Ocean Rowing

It's not all sunsets and dolphins... but it looks like a heap of fun

The Route

Leg 1 Port St Charles, Barbados – Montego Bay, Jamaica 1350 miles
Leg 2 Montego Bay, Jamaica – Cancun, Mexico 650 miles
Covering a total of 2,000 miles, the route will constitute a full Caribbean Sea crossing east to west. Our time in Jamaica will coincide with the island’s biggest sailing regatta of the year, the Montego Bay Easter Regatta. Family and friends are welcome to join you in port.

The Crew

We are looking for an international crew of men and women aged 18 and up. Expedition and offshore experience is advantageous but is not a requirement. Non rowers will be expected to learn the basics of sweep oar rowing technique prior to the expedition. A good level of fitness will be required. All potential crew members will be vetted before being offered a place on the crew.

The Boat

Big Blue is the only ocean rowing catamaran and largest ocean rowing boat in the world. In was constructed in 2010 and, in early 2011, it made its maiden voyage from Morocco to Barbados. It has 8 sweep oar rowing stations and 8 comfortable bunks.

The Skipper

The crew will be skippered by Nate Fulcher. Nate is the former boson of the Royal Engineers Commando Yacht Club and has thousands of offshore miles under his belt. He currently divides his time between skippering sailing crews and leading expeditions and adventures.

Itinerary

10 March Leg 1 crew arrive Barbados and prepare gear and food
13 March Row begins
5 April Row expected to end
6 to 8 April Contingency
9 April Leg 1 crew departs for home (those doing leg 2 get a day off)
10 April Leg 2 crew arrive Jamaica and prepare gear and food
13 April Row begins
24 April Row expected to end
25 to 27 April Contingency
28 April Leg 2 crew departs for home

Costs

Leg 1 – US$ 8,000
Leg 2 – US$ 7,000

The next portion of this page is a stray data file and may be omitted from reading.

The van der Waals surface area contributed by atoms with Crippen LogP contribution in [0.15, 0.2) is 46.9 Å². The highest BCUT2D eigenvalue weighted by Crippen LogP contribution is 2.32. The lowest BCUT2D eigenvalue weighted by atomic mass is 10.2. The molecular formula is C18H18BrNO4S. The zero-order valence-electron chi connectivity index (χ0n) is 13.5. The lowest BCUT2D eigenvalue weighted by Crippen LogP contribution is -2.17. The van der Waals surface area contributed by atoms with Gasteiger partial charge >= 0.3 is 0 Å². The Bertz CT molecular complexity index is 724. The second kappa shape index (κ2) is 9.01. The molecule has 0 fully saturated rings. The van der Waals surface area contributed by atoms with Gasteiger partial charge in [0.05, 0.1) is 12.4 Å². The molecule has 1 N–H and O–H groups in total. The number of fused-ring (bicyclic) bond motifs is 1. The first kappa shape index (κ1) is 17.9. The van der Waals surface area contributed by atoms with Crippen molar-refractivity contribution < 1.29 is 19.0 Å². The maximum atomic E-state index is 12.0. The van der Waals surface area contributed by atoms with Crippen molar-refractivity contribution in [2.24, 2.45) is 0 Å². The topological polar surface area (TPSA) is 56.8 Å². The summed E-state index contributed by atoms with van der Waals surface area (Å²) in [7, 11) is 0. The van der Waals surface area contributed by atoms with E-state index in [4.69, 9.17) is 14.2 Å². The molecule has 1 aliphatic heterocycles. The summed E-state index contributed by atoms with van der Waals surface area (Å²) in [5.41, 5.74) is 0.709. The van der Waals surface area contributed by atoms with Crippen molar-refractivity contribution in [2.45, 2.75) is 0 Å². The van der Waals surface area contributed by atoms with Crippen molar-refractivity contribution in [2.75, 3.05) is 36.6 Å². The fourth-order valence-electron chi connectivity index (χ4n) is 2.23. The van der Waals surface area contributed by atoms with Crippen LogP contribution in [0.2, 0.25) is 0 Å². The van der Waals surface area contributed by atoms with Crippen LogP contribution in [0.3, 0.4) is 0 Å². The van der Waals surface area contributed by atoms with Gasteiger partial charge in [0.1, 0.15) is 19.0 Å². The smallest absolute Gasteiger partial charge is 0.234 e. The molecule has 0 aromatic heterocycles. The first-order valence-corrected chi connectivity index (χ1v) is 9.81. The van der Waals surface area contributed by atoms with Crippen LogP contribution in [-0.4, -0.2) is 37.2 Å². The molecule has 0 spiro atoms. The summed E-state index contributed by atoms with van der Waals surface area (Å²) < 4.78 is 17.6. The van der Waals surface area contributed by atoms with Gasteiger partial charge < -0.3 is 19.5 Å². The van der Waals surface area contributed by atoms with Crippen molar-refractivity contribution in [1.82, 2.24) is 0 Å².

Both legs – US$ 13,500

The fee covers a place on the crew, food and equipment onboard, a crew t-shirt, a personal page on the expedition website with space to promote your sponsors, and a finish party. It excludes meals and accommodation whilst in port, travel to the start and from the finish, sat phone minutes, personal insurance, and personal items such as clothing and toiletries.

This post was written by Margaret Bowling, the first and only Australian woman to row an ocean. Margaret is the expedition manager for this trip as she specialises in polar and ocean expeditions. If you’re interested in joining, follow the trip here and ask any questions. Alternatively you can comment at the bottom of this post or even talk directly with Margaret by email or on Twitter.

Posted in Adventure Travel, Featured, Mexico | October 20th, 2011

2 Responses to Rowing the Atlantic

  1. This sounds like an awesome adventure trip and not for the faint hearted either. Rowing long distances across any part of the worlds oceans requires skill, stamina and dedication but it sounds like you have all that!

    Good luck in finding a great crew and team to speed you on your voyage across the Caribbean and keep us posted on how this trip develops next year.

  2. Well done for all your hard work in providing this high quality blog..